Report: Trees for steep slopes
Sustainable Forest Solutions
Reviewed by Mike Marden, July 2018.
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Please note that the web report is regularly updated whereas the pdf download above is dated July 2018.
|Species rating *|
|Early growth rate||4|
|Root decay rate||7|
In a nutshellGiant sequoia is extremely wind firm and grows well in dry environments. It may have potential for exposed steeplands with thin soils in the North Island but establishment is slow for the first five years, requiring attention to releasing from weeds. May be particularly suitable for planting in exposed sites within coast redwood stands because it yields the same timber.
Giant sequoia (Sequoiadendron giganteum) grows on free draining soils at altitudes of between 830 m and 2700 m in its natural range in North America, with little rainfall in the growing season and significant snowfall in winter (Knowles & Miller, 1993). It is very cold hardy (Knowles & Miller, 1993). Large specimens are found throughout New Zealand, demonstrating its wide climatic adaptability.
Giant sequoia is highly tolerant of gale force winds (Brown, 2007), tolerating much greater exposure than coast redwood (Knowles & Miller, 1993). Giant sequoia resists uprooting even in extreme winds such as during Canterbury windstorms in 1975 (Knowles & Miller, 1993) and again in 2013 (G. Fleming, pers. comm) both of which severely damaged other species including radiata pine, but with little or no damage to giant sequoia.
Trials were planted in New Zealand in the late 1970's near Gore, Geraldine and Hamner Springs in response to observations on its wind firmness. These have all grown well, with another at high elevation near Arthur's pass looking like it may have potential (Libby, n.d.). Brown (2007) suggested that giant sequoia should be more widely planted in the South Island.
Giant sequoia tends to grow best on slopes and where there is good soil drainage, with wet soils resulting in butt rot (Knowles & Miller, 1993). In New Zealand giant sequoia has established without shelter and in extremely dry conditions in Otago and can grow in much drier conditions than coast redwood (Knowles & Miller, 1993). It will grow on exposed barren ridge tops but prefers some intact topsoil (C. Low, pers. comm).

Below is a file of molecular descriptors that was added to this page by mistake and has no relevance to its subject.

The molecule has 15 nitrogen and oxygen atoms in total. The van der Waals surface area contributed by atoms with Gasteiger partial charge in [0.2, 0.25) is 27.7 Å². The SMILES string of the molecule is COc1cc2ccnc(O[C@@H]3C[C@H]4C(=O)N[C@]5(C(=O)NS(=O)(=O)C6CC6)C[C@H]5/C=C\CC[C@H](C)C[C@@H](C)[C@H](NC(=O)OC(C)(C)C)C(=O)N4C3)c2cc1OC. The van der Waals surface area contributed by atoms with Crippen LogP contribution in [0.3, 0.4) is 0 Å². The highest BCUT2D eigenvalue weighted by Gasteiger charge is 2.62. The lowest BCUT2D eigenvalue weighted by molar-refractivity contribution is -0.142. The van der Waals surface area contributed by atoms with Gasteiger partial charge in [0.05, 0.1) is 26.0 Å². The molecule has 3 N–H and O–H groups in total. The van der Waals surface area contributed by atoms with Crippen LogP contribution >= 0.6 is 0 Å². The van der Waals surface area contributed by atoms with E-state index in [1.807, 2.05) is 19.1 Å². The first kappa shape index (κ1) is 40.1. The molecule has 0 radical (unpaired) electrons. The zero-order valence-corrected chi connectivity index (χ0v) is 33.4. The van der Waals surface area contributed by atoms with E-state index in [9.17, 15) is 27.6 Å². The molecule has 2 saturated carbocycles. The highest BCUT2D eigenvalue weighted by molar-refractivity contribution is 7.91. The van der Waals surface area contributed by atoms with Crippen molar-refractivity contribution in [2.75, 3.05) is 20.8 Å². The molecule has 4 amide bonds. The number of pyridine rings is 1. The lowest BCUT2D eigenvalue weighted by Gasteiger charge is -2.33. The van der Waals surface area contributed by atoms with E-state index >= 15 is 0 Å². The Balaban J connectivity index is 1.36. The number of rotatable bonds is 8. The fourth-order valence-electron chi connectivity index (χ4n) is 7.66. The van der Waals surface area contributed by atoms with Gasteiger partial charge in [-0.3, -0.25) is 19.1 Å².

Giant sequoia, like coast redwood, responds well to being released from weed competition (Knowles & Miller, 1993). Growth can be slow for the first ten years or so, but then increases significantly (Knowles & Miller, 1993). Even on better sites growth is slow for five years, "but then height increases by 80-90 cm per year and can achieve 90 cm diameters at 25 years old" (C. Low, pers. comm).
Little is known about silviculture of giant sequoia, but like coast redwood, this should aim to minimise branch death and formation of black knots, while also minimising branch size (Knowles & Miller, 1993). Trees can become very large, with specimens in New Zealand achieving over 3m diameter at 120 years old and the species offers fast diameter growth even as it ages (Knowles & Miller, 1993). Giant sequoia has a more consistently good form than other conifer species (Knowles & Miller, 1993).
Only stumps from young trees sprout coppice growth (Libby, n.d.).
Rooting of cuttings becomes more difficult as parent trees age, however there is some evidence that clonal stock can be rejuvenated, which can then be hedged to produce large quantities of cutting material (Knowles & Miller, 1993). Seedlings are prone to botrytis disease in the nursery whereas cutting material isn't (Knowles & Miller, 1993).
Giant sequoia has been found to be healthy and relatively pest and disease free in cooler regions of New Zealand. However, "flagging" caused by Botryosphaeria dothidea occurs in younger trees under some circumstamnces. In Nelson this occurs on drier sites and is attributed to seasonal drought rather than generally dry conditions (R. Appleton, pers. comm). Flagging is more prevalent in warmer climates such as found in the Nelson region, whereas cooler areas such as high elevation central North Island has little flagging and healthy trees (D. Tantrum, pers. comm).
Giant sequoia foliage is generally unpalatable to browsing and possum damage, less so than coast redwood, however the bark may be stripped by cattle and goats (Knowles & Miller, 1993).
The wood of plantation giant sequoia is similar to coast redwood (Libby, n.d.), but is slightly coarser in texture, darker in colour and possibly with slightly better mechanical properties (Knowles & Miller, 1993).
Disclaimer: The opinions and information provided in this report have been provided in good faith and on the basis that every endeavour has been made to be accurate and not misleading and to exercise reasonable care, skill and judgement in providing such opinions and information. The Author and NZFFA will not be responsible if information is inaccurate or not up to date, nor will we be responsible if you use or rely on the information in any way.